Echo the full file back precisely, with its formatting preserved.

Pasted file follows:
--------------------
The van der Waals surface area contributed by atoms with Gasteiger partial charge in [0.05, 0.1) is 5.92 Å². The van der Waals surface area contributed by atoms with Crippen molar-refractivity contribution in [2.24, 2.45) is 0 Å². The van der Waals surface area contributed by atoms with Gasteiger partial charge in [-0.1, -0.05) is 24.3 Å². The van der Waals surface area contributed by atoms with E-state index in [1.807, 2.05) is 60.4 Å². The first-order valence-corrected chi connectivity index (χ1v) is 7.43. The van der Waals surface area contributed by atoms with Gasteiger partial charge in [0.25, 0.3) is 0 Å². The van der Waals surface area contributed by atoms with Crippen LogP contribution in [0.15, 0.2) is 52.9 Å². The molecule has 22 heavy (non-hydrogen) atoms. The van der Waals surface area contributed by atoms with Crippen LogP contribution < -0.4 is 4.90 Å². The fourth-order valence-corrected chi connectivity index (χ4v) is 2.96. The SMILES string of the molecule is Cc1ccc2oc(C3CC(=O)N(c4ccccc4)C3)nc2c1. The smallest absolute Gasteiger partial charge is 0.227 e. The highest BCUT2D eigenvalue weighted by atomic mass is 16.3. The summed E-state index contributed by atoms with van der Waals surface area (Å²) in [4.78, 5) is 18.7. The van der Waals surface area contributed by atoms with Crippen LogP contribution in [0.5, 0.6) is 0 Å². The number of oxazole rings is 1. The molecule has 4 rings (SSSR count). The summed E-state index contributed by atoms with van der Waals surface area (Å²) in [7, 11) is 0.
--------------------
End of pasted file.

The van der Waals surface area contributed by atoms with Gasteiger partial charge in [0.05, 0.1) is 5.92 Å². The van der Waals surface area contributed by atoms with Crippen molar-refractivity contribution in [2.24, 2.45) is 0 Å². The van der Waals surface area contributed by atoms with Gasteiger partial charge in [-0.1, -0.05) is 24.3 Å². The van der Waals surface area contributed by atoms with E-state index in [1.807, 2.05) is 60.4 Å². The first-order valence-corrected chi connectivity index (χ1v) is 7.43. The van der Waals surface area contributed by atoms with Gasteiger partial charge in [0.25, 0.3) is 0 Å². The van der Waals surface area contributed by atoms with Crippen LogP contribution in [0.15, 0.2) is 52.9 Å². The molecule has 22 heavy (non-hydrogen) atoms. The van der Waals surface area contributed by atoms with Crippen LogP contribution < -0.4 is 4.90 Å². The fourth-order valence-corrected chi connectivity index (χ4v) is 2.96. The SMILES string of the molecule is Cc1ccc2oc(C3CC(=O)N(c4ccccc4)C3)nc2c1. The smallest absolute Gasteiger partial charge is 0.227 e. The highest BCUT2D eigenvalue weighted by atomic mass is 16.3. The summed E-state index contributed by atoms with van der Waals surface area (Å²) in [4.78, 5) is 18.7. The van der Waals surface area contributed by atoms with Crippen LogP contribution in [0.5, 0.6) is 0 Å². The number of oxazole rings is 1. The molecule has 4 rings (SSSR count). The summed E-state index contributed by atoms with van der Waals surface area (Å²) in [7, 11) is 0.